Once your combine is clean inside and out and you’ve done your due diligence to insure that we are not spreading unwanted weed seed from farm to another, it’s time to think about controlling residue from the straw and chaff from the heads.

Ask yourself:

  • How are the chopper knives?
  • Will they do a good job of sizing that material once it passes through the combine?
  • Can or will the machine handle wet straw?
  • How is that spreader?
  • Can the spreader distribute the straw and chaff the full length of the header?
  • If it can will it also do it evenly?  As we move to wider heads on combines many spreaders cant distribute the material the full length evenly. 

As farmers, we don’t dwell on how the chopper or spreader is doing in our corn or soybeans as long as the material is making its way out the back.  Unless we are no-tilling wheat we are not overly concerned in the fall of the year as to sizing and distribution of stems, straw and chaff.

Harvesting wheat is different.  It’s not just enough to get the wheat harvested but we must also control how we leave the residue from that harvest.  We are going to plant right behind the combine in most instances.   It becomes important to have uniform sizing and distribution so that the planter can work correctly and allow us to get a uniform stand.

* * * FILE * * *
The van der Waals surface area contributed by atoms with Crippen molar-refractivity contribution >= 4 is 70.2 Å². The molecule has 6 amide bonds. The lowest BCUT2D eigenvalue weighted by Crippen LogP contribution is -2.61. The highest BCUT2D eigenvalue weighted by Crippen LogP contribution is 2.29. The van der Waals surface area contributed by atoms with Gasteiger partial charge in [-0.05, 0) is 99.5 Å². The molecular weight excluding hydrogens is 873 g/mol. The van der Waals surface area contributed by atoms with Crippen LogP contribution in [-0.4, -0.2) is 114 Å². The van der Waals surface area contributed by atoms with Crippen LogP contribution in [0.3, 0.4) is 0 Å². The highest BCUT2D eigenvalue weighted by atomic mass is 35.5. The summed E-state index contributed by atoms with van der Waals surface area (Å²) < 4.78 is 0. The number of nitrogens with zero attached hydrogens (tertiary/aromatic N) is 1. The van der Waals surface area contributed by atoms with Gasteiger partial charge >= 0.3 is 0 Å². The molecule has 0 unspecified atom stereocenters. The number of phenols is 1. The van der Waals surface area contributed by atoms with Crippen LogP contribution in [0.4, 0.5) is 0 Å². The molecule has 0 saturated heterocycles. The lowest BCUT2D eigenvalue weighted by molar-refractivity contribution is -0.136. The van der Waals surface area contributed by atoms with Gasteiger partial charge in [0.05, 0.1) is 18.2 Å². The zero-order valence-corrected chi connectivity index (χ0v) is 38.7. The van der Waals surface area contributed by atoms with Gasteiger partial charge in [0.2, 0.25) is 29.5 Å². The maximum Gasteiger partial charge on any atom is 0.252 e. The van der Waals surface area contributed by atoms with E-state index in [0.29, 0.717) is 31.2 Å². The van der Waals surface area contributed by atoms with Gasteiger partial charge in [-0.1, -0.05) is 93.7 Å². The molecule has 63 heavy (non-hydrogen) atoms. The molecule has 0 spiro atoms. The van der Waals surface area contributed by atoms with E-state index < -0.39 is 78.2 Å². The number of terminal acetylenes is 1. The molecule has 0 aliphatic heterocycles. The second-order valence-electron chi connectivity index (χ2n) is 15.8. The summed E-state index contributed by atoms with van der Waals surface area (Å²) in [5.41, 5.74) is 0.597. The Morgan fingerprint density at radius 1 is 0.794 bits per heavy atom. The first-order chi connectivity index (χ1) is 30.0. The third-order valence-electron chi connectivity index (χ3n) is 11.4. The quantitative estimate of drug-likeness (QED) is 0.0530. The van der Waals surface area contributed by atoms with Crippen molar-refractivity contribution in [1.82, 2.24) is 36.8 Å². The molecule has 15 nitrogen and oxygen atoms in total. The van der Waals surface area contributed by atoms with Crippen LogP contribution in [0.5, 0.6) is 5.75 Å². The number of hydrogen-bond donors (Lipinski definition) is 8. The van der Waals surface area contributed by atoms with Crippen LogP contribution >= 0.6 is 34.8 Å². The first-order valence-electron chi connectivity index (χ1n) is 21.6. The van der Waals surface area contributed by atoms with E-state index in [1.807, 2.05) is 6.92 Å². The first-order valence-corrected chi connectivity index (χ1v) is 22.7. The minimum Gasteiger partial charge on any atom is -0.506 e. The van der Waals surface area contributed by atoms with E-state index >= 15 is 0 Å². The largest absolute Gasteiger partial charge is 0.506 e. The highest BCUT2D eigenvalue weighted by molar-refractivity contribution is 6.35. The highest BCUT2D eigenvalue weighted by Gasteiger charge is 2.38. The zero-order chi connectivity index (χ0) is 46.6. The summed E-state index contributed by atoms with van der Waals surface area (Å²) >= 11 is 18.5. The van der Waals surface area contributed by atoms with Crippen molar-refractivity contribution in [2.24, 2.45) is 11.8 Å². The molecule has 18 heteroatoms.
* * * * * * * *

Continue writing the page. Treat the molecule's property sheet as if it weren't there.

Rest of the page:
Uneven sizing and distribution of the straw and chaff can cause our planter units to not penetrate the soil properly and can cause poor seed to soil contact.  Those areas without any residue can allow the planter to penetrate do deep.  Windrowing chaff or smaller straw particles can keep the planter unit out of the ground as well.  Areas of heavy straw accumulation may not dry out evenly and be tougher and not allowing the no-till cutters to contact the soil.

While you are cleaning out that combine for weed seeds, take some time to check the chopper and spreader before we go to the field.  This one little thing is one of the many things that help add up to higher double-crop soybeans yields.

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About the Author: Kelly Robertson

Kelly was raised on a family farm in Benton, Illinois and graduated from Southern Illinois University (SIU)-Carbondale with a bachelor's in agriculture education and mechanization, and a master's in plant and soil science. He has spent 25 years as a soil fertility agronomist and precision agriculture consultant in Southern Illinois while also spending 4 years as a Farm/Agronomy Manager and GIS Coordinator for a large farm in southeastern Illinois. He is a Certified Professional Agronomist and a Certified Crop Adviser and was the Double-Crop Specialist for the Illinois Soybean Association in 2015.